Get change in percentage between two points. Google Charts

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Al-Khedhir Al-Shadeedi

Jun 15, 2021, 6:07:10 AMJun 15
to Google Visualization API
I have the following chart that calculates premium for each month.

    <script type="text/javascript">
        google.load("visualization", "1", { packages: ["corechart"] });
        function drawChart() {
            var options = {
                title: 'Monthly Total Production',
                curveType: 'function',
                legend: { position: 'bottom' },
                height: 600,
                vAxis: {
                    viewWindow: { min: 0 },
                    format: 'currency',
                type: "POST",
                url: "url",
                data: '{}',
                contentType: "application/json; charset=utf-8",
                dataType: "json",
                success: function (r) {
                    var data = google.visualization.arrayToDataTable(r.d);
                    var chart = new google.visualization.LineChart($("#monthlyProductionChart")[0]);
                    var view = new google.visualization.DataView(data);
                    view.setColumns([0, 1, {
                        calc: "stringify",
                        sourceColumn: 1,
                        type: "string",
                        role: "annotation"
                    chart.draw(view, options);
                failure: function (r) {
                error: function (r) {

The chart displays total premium. Is there a way to show the difference in percentage between two points alongside the premium? I found a way in another post on how to show the percentage change, but that would replace the premium on the chart.


Ray Thomas

Aug 7, 2021, 1:44:58 PMAug 7
to Google Visualization API
One way might be to show the change in a tooltip. Tooltips can show whatever you like - - but it does mean creating a new column to show it. There's no reason you cannot show the current premium, percentage change from the previous data point as well percentage change to the next data point.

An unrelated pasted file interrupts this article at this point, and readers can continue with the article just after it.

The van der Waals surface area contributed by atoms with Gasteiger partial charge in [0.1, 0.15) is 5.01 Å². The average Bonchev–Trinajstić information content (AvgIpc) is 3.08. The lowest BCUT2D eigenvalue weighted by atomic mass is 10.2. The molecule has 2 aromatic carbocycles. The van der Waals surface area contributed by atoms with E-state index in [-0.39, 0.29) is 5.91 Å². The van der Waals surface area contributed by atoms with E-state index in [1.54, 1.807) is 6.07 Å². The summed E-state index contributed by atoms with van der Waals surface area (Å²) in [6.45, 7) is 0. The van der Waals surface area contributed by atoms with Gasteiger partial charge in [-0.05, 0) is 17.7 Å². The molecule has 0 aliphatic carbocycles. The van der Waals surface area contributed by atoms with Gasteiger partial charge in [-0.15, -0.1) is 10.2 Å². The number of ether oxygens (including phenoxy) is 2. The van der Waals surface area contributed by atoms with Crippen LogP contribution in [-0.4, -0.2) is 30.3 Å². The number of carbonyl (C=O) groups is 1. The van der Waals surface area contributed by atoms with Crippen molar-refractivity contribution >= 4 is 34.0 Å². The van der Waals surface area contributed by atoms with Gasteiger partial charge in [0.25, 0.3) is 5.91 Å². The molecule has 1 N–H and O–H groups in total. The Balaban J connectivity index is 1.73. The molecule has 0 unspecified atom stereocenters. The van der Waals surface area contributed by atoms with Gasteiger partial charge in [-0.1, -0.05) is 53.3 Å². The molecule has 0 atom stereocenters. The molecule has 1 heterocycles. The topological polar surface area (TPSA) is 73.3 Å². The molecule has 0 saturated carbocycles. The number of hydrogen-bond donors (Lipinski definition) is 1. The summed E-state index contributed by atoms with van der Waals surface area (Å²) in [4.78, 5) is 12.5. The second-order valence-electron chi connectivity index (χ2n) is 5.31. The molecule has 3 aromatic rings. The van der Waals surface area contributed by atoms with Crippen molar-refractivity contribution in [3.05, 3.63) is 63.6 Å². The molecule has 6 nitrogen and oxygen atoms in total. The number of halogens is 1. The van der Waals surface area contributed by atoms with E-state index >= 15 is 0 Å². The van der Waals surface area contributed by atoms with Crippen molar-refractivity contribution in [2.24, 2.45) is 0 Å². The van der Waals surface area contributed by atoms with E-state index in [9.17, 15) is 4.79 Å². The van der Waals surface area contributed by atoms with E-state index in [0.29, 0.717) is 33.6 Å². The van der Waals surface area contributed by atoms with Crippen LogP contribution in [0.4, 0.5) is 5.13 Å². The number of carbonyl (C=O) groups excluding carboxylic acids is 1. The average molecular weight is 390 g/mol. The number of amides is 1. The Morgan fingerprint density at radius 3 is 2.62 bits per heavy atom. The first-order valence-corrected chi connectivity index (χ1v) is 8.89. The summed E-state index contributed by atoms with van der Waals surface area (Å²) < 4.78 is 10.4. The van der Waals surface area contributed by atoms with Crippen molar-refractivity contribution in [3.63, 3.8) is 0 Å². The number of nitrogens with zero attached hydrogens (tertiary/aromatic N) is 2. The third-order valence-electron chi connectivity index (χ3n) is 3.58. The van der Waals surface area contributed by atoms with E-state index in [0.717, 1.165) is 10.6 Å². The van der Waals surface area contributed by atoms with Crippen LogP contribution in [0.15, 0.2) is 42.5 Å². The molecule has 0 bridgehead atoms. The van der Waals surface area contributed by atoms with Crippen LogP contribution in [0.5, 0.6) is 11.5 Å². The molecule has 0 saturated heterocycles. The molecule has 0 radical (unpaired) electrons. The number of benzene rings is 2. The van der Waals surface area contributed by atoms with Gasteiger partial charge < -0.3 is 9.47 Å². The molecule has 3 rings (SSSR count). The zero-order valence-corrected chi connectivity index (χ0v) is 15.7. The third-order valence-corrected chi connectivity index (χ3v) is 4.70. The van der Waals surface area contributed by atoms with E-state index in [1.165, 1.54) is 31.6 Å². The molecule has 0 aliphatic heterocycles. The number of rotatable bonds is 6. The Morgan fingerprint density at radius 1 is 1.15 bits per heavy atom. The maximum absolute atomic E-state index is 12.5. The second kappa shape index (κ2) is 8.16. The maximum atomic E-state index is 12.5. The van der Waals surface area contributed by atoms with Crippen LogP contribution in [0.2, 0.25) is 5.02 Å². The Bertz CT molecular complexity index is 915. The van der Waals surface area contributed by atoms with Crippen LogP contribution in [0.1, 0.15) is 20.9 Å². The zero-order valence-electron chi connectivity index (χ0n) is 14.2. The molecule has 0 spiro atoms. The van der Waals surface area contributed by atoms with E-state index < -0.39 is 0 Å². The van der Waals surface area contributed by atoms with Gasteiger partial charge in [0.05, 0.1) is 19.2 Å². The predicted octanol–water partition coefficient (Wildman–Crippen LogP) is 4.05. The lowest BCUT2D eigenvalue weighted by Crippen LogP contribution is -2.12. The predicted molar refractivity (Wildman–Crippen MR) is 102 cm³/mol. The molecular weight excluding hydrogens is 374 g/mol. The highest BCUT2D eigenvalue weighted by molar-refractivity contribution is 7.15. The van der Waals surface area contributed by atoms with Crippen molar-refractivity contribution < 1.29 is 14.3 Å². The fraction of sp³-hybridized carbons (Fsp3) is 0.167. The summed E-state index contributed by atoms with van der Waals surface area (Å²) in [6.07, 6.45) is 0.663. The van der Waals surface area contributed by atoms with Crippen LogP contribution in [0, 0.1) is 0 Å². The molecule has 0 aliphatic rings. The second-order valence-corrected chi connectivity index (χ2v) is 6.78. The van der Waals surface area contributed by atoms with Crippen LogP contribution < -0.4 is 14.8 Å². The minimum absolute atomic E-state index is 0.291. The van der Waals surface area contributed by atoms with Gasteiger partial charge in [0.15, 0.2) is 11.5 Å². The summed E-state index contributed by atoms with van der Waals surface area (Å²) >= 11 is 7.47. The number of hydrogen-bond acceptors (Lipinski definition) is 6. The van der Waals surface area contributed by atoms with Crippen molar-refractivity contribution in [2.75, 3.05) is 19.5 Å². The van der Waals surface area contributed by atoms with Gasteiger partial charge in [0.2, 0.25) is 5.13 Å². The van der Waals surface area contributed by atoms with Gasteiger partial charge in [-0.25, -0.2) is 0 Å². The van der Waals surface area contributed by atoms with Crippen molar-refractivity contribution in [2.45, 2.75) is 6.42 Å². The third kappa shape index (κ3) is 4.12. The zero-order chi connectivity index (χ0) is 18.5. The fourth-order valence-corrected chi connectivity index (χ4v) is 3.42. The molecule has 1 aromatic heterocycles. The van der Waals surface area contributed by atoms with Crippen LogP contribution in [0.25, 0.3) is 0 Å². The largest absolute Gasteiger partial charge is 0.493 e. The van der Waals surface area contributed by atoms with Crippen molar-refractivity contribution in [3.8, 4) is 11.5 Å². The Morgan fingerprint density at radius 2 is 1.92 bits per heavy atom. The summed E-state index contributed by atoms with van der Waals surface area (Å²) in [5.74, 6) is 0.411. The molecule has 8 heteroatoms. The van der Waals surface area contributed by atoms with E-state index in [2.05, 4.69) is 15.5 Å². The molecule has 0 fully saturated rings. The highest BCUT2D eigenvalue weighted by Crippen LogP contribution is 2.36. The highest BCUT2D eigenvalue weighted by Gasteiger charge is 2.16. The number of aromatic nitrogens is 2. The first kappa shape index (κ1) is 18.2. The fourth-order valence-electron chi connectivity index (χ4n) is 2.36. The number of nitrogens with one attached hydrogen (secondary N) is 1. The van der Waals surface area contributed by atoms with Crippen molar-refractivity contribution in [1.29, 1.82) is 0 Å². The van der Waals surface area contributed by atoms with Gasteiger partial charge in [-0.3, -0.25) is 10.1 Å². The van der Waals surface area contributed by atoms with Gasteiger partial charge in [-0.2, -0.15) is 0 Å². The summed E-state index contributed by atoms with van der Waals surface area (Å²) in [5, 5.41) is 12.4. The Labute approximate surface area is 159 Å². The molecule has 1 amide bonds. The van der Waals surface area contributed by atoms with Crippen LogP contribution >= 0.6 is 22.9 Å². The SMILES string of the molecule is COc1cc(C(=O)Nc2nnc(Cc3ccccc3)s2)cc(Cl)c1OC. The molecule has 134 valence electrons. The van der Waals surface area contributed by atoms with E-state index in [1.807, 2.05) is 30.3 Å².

Here's an example from a live site of mine:

dataCollege.addColumn({type: 'string', 'role': 'tooltip', 'p': {'html': true}})

and then loop through the datatable and create the data for that column

for (i=0;  i < rowsRaw; i++) {
           // Create a new row in dataCollege
           // Save the original data for use later
          var Title = dataRaw.getValue(i,0);
          var Name = dataRaw.getValue(i,1);
          var startYear = dataRaw.getValue(i,2);
          var endYear = dataRaw.getValue(i,3);
          var photoLoc = dataRaw.getValue(i,4);
           // for each new column (there are 5 of them). No need to do column 1 (the bar labels) as they're null anyway
           for (j = 0; j < 5; j++){
                if (j==0) { dataCollege.setValue(i, j, Title); }
                if (j==1) {dataCollege.setValue(i, j, Name); }
                if (j==2) { if (photoLoc == null) {dataCollege.setValue(i, j, "<p><b>" +  Name + "</b><br>Service: " + startYear + " to " + endYear + " (" + (endYear - startYear) + " years)</p>");}
                     else {dataCollege.setValue(i, j, "<p><img src='" + photoLoc + "'><b>" +  Name + "</b><br>Service: " + startYear + " to " + endYear + " (" + (endYear - startYear) + " years)</p>"); }
                if (j==3) { dataCollege.setValue(i, j, new Date(startYear, 0, 0)); }
                if (j==4) { dataCollege.setValue(i, j, new Date(endYear, 0, 0)); }

The calculation for the tooltip is done in the line where J==2. Here I show an image (photoLoc) , but not all data points have an image, so it tests for that as well as the calculation. 

The result is shown in the Google timeline chart on


Another way you might be able to show the information is to create a new datatable or dataview  from what you've already got - and - but create a new column showing the percentage change from the previous data point and using that to create a new chart using that value.

Some people have problems showing multiple charts on a page but see and  something I wrote at - the timing when drawing multiple charts on a page is important!


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